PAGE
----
Bis(triphenylphosphine)nickel chloride

From Wikipedia, the free encyclopedia
Jump to: navigation, search
Bis(triphenylphosphine)nickel chloride
CAS number (tetrahedral form) 14264-16-5 (square planar form) 39716-73-9 (tetrahedral form) 14264-16-5 (square planar form)
Molecular formula C36H30Cl2NiP2
Appearance purple-blue (tetrahedral) or red (sq. planar)
Except where noted otherwise, data are given for materials in their standard state (at 25 °C (77 °F), 100 kPa)
Infobox references

Bis(triphenylphosphine)nickel(II) chloride is a metal phosphine complex with the formula NiCl2[P(C6H5)3]2. It is a dark blue crystalline solid. It is used as a catalyst for organic synthesis.[1]

Synthesis and structure[edit]

Bis(triphenylphosphine)nickel chloride is a commercially available reagent. The blue isomer is prepared by treating hydrated nickel chloride with triphenylphosphine in alcohols or glacial acetic acid:[1]

NiCl2•6H2O + 2 PPh3 → NiCl2(PPh3)2 + 6 H2O

When allowed to crystallise from chlorinated solvents, the tetrahedral isomer converts to the square planar isomer.

The square planar form is red and diamagnetic. The phosphine ligands are trans with respective Ni-P and Ni-Cl distances of 2.24 and 2.17 Å.[2] The blue form is paramagnetic and features tetrahedral Ni(II) centers. In this isomer, the Ni-P and Ni-Cl distances are elongated at 2.32 and 2.21 Å.[3]

As illustrated by the title complexes, tetrahedral and square planar isomers coexist in solutions of various four-coordinated nickel(II) complexes. Weak field ligands, as judged by the spectrochemical series, favor tetrahedral geometry and strong field ligands favor the square planar isomer. Both weak field (Cl-) and strong field (PPh3) ligands comprise NiCl2(PPh3)2, hence this compound is borderline between the two geometries. Steric effects also affect the equilibrium; larger ligands favoring the less crowded tetrahedral geometry.[4]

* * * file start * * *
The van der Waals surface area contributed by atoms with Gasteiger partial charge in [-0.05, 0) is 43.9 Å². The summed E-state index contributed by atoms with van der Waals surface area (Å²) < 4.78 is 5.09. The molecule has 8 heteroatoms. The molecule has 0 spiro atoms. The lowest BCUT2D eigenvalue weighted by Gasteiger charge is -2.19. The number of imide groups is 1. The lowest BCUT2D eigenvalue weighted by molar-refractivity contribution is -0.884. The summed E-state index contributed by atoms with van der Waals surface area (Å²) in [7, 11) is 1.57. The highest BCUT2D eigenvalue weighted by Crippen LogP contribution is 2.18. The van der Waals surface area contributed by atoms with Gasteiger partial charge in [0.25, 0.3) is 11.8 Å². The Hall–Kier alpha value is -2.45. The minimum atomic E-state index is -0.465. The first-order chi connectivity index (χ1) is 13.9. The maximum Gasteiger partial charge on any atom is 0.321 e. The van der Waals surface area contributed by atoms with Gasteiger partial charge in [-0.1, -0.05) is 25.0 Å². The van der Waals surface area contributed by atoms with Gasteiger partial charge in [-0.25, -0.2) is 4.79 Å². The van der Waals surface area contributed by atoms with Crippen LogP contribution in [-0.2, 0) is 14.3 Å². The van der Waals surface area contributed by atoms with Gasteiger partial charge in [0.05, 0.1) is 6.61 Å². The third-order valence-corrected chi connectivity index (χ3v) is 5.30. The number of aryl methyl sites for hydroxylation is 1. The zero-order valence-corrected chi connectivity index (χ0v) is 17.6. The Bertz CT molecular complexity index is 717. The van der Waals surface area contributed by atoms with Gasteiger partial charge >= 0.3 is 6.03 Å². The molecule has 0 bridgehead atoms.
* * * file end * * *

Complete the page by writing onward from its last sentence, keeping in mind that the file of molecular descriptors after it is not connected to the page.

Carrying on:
The complex was first described by Walter Reppe who popularized its use in alkyne trimerisations and carbonylations.[5] Bis(triphenylphosphine)nickel chloride is a catalyst in Suzuki reactions as an alternative to the traditional palladium(0) catalysts because nickel is cheaper and more abundant. It is not a full substitute since nickel has different catalytic properties than palladium.[6]


  1. ^ a b Montgomery, J. Science of Synthesis Georg Thiene Verlag KG, Vol. 1, p 11, CODEN: SSCYJ9
  2. ^ Andrei S. Batsanov, Judith A. K. Howard "trans-Dichlorobis(triphenylphosphine)nickel(II) bis(dichloromethane) solvate: redetermination at 120 K" Acta Cryst. 2001, vol. E57, m308±m309. doi:10.1107/S1600536801008741. Corain, B.; Longato, B.; Angeletti, R.; Valle, G. "trans-[Dichlorobis(triphenylphosphine)nickel(II)]·(C2H4Cl2)2: a clathrate of the allogon of venanzi's tetrahedral complex" Inorg. Chim. Acta 1985, vol. 104, pp. 15-18.
  3. ^ G. Garton, D. E. Henn, H. M. Powell, L. M. Venanzi "Tetrahedral nickel(II) complexes and the factors determining their formation. Part V. The tetrahedral co-ordination of nickel in dichlorobistriphenylphosphinenickel" J. Chem. Soc., 1963, pp. 3625-3629. doi:10.1039/JR9630003625. L. Brammer, E. D. Stevens "Structure of dichlorobis(triphenylphosphine)nickel(II)" Acta Cryst. 1989. vol. C45, 400-403. doi:10.1107/S0108270188011692
  4. ^ Greenwood, Norman N.; Earnshaw, Alan (1997). Chemistry of the Elements (2nd ed.). Butterworth-Heinemann. ISBN 0080379419. 
  5. ^ Reppe, Walter; Sweckendiek, Walter "Cyclisierende Polymerisation von Acetylen. III Benzol, Benzolderivate und hydroaromatische Verbindungen" Joachim Justus Liebigs Annalen der Chemie 1948, vol. 560, pp. 104-16.doi:10.1002/jlac.19485600104
  6. ^ Han, Fu-She (2013). "Transition-metal-catalyzed Suzuki–Miyaura cross-coupling reactions: A remarkable advance from palladium to nickel catalysts". Chemical Society Reviews 42 (12): 5270–98. doi:10.1039/c3cs35521g. PMID 23460083.